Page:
Britain's path of denial
The flatlining of private demand in Britain, combined with deep budget cuts, could be causing the stagnation. (Getty Images)
October 25th, 2011
02:53 PM ET

Britain's path of denial

Editor's Note: Andrés Velasco, a former finance minister of Chile, is a visiting professor at Columbia University.  For more from Velasco, visit Project Syndicate or follow it on Facebook and Twitter.

By Andrés Velasco, Project Syndicate

Visit London nowadays and you will notice something strange going on: the worse the British economy tanks, the more fervently Prime Minister David Cameron’s ministers and Tory economists insist that draconian spending cuts are good for economic growth.

Some observers see this as an act of faith (presumably in the virtues of the unfettered market). Others, such as the economist Paul Krugman, see it as an act of bad faith: the Tories just want smaller government, regardless of the consequences for growth.

The question remains whether there is a non-faith-based argument for cutting back spending to stimulate an economy. The answer is yes. In fact, there are two. Academic research has shown them at work in the past – for example, in Ireland and Denmark during the 1980’s. Unfortunately for the Tories, neither case for stimulative spending cuts fits Britain’s predicament today. FULL POST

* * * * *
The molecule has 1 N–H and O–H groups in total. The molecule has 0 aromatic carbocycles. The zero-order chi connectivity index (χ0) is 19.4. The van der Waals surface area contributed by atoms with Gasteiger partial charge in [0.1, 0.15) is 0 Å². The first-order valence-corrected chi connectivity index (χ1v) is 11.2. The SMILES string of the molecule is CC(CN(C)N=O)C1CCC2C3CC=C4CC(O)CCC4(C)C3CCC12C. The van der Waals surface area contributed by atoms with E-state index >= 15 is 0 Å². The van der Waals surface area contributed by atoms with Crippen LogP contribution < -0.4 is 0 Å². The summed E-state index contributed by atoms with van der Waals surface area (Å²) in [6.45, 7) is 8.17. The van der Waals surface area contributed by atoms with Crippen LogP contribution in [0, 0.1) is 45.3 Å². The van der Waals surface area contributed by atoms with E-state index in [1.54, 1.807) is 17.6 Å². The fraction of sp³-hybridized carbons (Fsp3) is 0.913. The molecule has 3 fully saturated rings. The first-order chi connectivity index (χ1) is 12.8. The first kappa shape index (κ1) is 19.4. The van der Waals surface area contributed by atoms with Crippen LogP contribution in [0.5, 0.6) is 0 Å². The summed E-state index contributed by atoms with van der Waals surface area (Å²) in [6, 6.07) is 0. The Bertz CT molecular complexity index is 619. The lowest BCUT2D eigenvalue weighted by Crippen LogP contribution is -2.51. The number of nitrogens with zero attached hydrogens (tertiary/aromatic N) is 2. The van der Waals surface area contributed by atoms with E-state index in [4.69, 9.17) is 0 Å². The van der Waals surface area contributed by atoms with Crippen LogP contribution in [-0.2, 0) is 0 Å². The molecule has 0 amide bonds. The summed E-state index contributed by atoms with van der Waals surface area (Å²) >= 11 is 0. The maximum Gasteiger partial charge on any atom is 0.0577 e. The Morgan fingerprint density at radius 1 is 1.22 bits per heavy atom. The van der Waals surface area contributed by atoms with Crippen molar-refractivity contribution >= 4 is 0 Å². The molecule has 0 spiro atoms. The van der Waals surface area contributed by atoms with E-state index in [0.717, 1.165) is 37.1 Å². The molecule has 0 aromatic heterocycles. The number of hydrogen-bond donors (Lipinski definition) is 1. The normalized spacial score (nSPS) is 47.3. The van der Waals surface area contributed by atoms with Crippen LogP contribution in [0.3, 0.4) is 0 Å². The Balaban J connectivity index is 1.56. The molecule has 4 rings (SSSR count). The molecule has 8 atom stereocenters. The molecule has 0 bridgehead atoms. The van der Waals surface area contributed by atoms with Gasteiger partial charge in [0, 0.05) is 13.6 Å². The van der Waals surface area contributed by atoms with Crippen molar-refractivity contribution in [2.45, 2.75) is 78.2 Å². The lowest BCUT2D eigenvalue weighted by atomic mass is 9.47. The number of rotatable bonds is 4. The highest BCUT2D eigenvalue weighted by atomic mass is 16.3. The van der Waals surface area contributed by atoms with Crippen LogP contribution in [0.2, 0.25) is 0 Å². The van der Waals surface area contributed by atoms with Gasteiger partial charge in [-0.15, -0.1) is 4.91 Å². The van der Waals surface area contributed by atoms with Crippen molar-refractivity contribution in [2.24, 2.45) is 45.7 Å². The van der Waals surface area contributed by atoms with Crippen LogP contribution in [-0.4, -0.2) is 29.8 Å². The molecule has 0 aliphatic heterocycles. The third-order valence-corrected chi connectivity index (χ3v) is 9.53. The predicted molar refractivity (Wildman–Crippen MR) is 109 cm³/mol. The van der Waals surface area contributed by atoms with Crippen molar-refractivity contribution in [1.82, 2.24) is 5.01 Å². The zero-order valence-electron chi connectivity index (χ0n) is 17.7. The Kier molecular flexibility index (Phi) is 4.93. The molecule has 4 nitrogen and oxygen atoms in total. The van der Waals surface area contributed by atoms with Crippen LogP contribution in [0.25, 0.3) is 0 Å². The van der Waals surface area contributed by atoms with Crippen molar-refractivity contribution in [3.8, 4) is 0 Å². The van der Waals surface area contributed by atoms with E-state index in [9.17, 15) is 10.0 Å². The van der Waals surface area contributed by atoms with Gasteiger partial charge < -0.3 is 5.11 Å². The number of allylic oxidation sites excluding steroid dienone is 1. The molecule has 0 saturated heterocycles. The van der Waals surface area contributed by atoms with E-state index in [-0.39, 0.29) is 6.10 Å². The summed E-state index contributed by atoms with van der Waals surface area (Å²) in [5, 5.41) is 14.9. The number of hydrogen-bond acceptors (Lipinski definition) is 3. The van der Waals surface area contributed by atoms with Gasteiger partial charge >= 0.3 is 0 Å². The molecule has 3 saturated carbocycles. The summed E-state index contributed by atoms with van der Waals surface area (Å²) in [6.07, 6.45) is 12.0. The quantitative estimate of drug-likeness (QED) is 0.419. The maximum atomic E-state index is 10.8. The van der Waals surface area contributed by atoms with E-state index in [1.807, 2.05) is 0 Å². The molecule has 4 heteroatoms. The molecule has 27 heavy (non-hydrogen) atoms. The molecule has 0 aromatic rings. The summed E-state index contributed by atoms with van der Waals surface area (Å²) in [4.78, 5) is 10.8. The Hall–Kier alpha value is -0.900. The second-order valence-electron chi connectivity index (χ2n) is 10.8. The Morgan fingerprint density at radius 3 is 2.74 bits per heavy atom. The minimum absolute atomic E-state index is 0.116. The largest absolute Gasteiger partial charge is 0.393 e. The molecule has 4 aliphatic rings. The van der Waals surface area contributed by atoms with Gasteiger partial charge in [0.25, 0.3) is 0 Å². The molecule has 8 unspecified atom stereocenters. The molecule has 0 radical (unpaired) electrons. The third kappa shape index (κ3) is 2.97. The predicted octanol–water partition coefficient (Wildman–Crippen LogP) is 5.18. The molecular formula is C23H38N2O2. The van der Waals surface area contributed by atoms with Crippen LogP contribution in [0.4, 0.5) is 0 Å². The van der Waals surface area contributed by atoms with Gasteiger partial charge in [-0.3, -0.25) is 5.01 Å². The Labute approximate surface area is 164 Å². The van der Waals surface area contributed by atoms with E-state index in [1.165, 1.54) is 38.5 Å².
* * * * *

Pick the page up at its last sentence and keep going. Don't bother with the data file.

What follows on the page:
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Topics: Economy • United Kingdom
May 18th, 2011
02:04 PM ET

Latin America’s glossed decade

Editor's Note: Andrés Velasco is a former Minister of Finance of Chile. For more from Velasco, visit Project Syndicateor check it out on Facebook and Twitter.

By Andrés Velasco, Former Finance Minister of Chile

SANTIAGO – The Inter-American Development Bank declared last July that this would be “Latin America’s Decade.” A couple of months later, The Economist endorsed that idea, which has since been repeated by countless apologists and experts.

There is nothing like a little economic growth to get pundits’ juices flowing. And Latin America is growing, by 6% last year and an estimated 4.75% in 2011, according to the International Monetary Fund.

Compared with the region’s mostly sluggish performance over the last three decades, this looks like takeoff velocity. And, compared to the dismal recent record in North America and Europe, it looks positively supersonic.


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Topics: Economy • Latin America